David L. Ulin interviews Toni Morrison live in LA on Wednesday. Meanwhile, Morrison reviewed by Carlin Romano. Judith Freeman. Michiko Kakutani. Jennifer Reese. Karen Long. Maggie Galehouse. Ellen Heltzel. Tim Adams. Peter Kemp. Anita Sethi. My own take.
David Orr on “Letters of Ted Hughes” and “it.”
Graydon Carter on “George, Being George”:“For someone like me, who grew up in the Canadian provinces, Plimpton was, like Bennett Cerf before him, the public face of the New York intellectual: tweedy, eclectic and with a plummy accent he himself described as “Eastern seaboard cosmopolitan.”
Celia McGee on the play based on Virginia Woolf’s “The Waves:”
“That run happens to be about a century after the Bloomsbury group came together. If this juncture seems apt for bringing Woolf to the stage, the timing was partly luck. [Katie] Mitchell’s solution to transforming the nearly 300-page modernist novel into a commensurate theater piece was a long time coming. Speaking of “The Waves” from her home in London, she said: “I first encountered it at 19, at Oxford, and I probably didn’t understand huge swaths of it. Now I have a stronger sense of what Woolf was aiming for and how extremely radical it was, but though I flirted with adapting it for 20 years, I couldn’t imagine how. I couldn’t find a method fine enough for capturing a work that happens inside people’s heads.”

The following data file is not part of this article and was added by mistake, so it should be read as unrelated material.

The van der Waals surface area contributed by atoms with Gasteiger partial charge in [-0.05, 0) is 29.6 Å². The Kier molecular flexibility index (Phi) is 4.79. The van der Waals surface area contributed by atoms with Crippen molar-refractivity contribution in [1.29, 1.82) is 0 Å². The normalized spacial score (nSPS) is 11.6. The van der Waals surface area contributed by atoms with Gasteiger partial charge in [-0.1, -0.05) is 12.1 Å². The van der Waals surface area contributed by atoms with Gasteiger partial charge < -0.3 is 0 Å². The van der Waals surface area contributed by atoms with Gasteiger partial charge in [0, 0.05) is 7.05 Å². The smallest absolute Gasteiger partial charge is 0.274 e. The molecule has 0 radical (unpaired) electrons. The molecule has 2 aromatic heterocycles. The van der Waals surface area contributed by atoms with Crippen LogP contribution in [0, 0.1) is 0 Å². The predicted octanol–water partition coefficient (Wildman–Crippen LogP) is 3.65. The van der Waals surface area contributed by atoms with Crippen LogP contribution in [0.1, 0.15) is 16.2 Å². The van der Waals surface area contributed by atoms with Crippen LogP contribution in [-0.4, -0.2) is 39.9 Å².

Adam Kirsch on literary fame:
“…the Internet brings the atomized, absolute competitiveness of capitalism to the struggle for recognition that is literature. Online, there are no mediating institutions—no editors, magazines, publishing houses, or critics with the power to confer or protect literary reputation.
“This ought to be a paradise—a Rousseauan state of nature, uncorrupted by authority and custom, where all readers and writers are free and equal. In fact…it is more like a Hobbesian state of nature, where everyone is at war against everyone else.”
Mary Ann Gwinn on Malcolm Gladwell, Outliers, and “overscheduled children.”
Scott McLemee on George Orwell.
The latest from the Bookbabes (Ellen Heltzel and Margo Hammond) on tour.
Just when we need it, Geeta Sharma-Jensen recommends books about…money. (Niall Ferguson, anyone?)
Jim Ruland hosting an arreverant reading tomorrow night 8pm with fiction writers Janet Fitch and Gary Amdahl, Portland poet Dan Kaplan, and a special dispatch from the front lines of the elections by Josh Bearman, at the Mountain Bar, 473 Gin Ling Way, just across from the Wishing Well in L.A.‘s Chinatown.
Ben Ratliff reading at 192 Books in New York on Tuesday at 7 pm.